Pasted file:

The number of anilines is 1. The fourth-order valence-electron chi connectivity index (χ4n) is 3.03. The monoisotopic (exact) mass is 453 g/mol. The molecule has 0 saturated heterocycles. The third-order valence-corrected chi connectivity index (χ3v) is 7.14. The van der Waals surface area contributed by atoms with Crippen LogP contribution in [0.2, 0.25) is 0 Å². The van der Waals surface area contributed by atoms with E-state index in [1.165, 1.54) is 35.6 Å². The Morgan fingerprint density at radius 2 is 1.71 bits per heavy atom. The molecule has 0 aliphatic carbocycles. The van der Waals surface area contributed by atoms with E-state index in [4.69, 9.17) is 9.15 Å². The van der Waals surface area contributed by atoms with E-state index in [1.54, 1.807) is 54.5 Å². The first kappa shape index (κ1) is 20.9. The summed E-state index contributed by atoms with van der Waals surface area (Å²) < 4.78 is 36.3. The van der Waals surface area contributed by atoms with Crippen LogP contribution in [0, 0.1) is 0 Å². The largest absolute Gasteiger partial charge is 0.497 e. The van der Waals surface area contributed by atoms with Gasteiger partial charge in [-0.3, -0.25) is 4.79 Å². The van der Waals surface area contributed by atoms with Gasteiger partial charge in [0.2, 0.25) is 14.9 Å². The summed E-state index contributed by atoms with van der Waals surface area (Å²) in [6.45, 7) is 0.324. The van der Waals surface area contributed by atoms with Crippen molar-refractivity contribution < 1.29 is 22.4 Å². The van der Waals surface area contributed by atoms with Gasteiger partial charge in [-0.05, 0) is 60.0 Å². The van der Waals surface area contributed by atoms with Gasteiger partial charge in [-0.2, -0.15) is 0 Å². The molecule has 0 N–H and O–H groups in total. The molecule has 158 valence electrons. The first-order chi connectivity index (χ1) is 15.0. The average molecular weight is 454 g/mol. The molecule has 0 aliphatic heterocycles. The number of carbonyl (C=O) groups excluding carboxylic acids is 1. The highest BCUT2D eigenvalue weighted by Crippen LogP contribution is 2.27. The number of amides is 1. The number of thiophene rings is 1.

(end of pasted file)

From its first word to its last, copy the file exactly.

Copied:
The number of anilines is 1. The fourth-order valence-electron chi connectivity index (χ4n) is 3.03. The monoisotopic (exact) mass is 453 g/mol. The molecule has 0 saturated heterocycles. The third-order valence-corrected chi connectivity index (χ3v) is 7.14. The van der Waals surface area contributed by atoms with Crippen LogP contribution in [0.2, 0.25) is 0 Å². The van der Waals surface area contributed by atoms with E-state index in [1.165, 1.54) is 35.6 Å². The Morgan fingerprint density at radius 2 is 1.71 bits per heavy atom. The molecule has 0 aliphatic carbocycles. The van der Waals surface area contributed by atoms with E-state index in [4.69, 9.17) is 9.15 Å². The van der Waals surface area contributed by atoms with E-state index in [1.54, 1.807) is 54.5 Å². The first kappa shape index (κ1) is 20.9. The summed E-state index contributed by atoms with van der Waals surface area (Å²) < 4.78 is 36.3. The van der Waals surface area contributed by atoms with Crippen LogP contribution in [0, 0.1) is 0 Å². The largest absolute Gasteiger partial charge is 0.497 e. The van der Waals surface area contributed by atoms with Gasteiger partial charge in [-0.3, -0.25) is 4.79 Å². The van der Waals surface area contributed by atoms with Gasteiger partial charge in [0.2, 0.25) is 14.9 Å². The summed E-state index contributed by atoms with van der Waals surface area (Å²) in [6.45, 7) is 0.324. The van der Waals surface area contributed by atoms with Crippen molar-refractivity contribution < 1.29 is 22.4 Å². The van der Waals surface area contributed by atoms with Gasteiger partial charge in [-0.05, 0) is 60.0 Å². The van der Waals surface area contributed by atoms with Gasteiger partial charge in [-0.2, -0.15) is 0 Å². The molecule has 0 N–H and O–H groups in total. The molecule has 158 valence electrons. The first-order chi connectivity index (χ1) is 15.0. The average molecular weight is 454 g/mol. The molecule has 0 aliphatic heterocycles. The number of carbonyl (C=O) groups excluding carboxylic acids is 1. The highest BCUT2D eigenvalue weighted by Crippen LogP contribution is 2.27. The number of amides is 1. The number of thiophene rings is 1.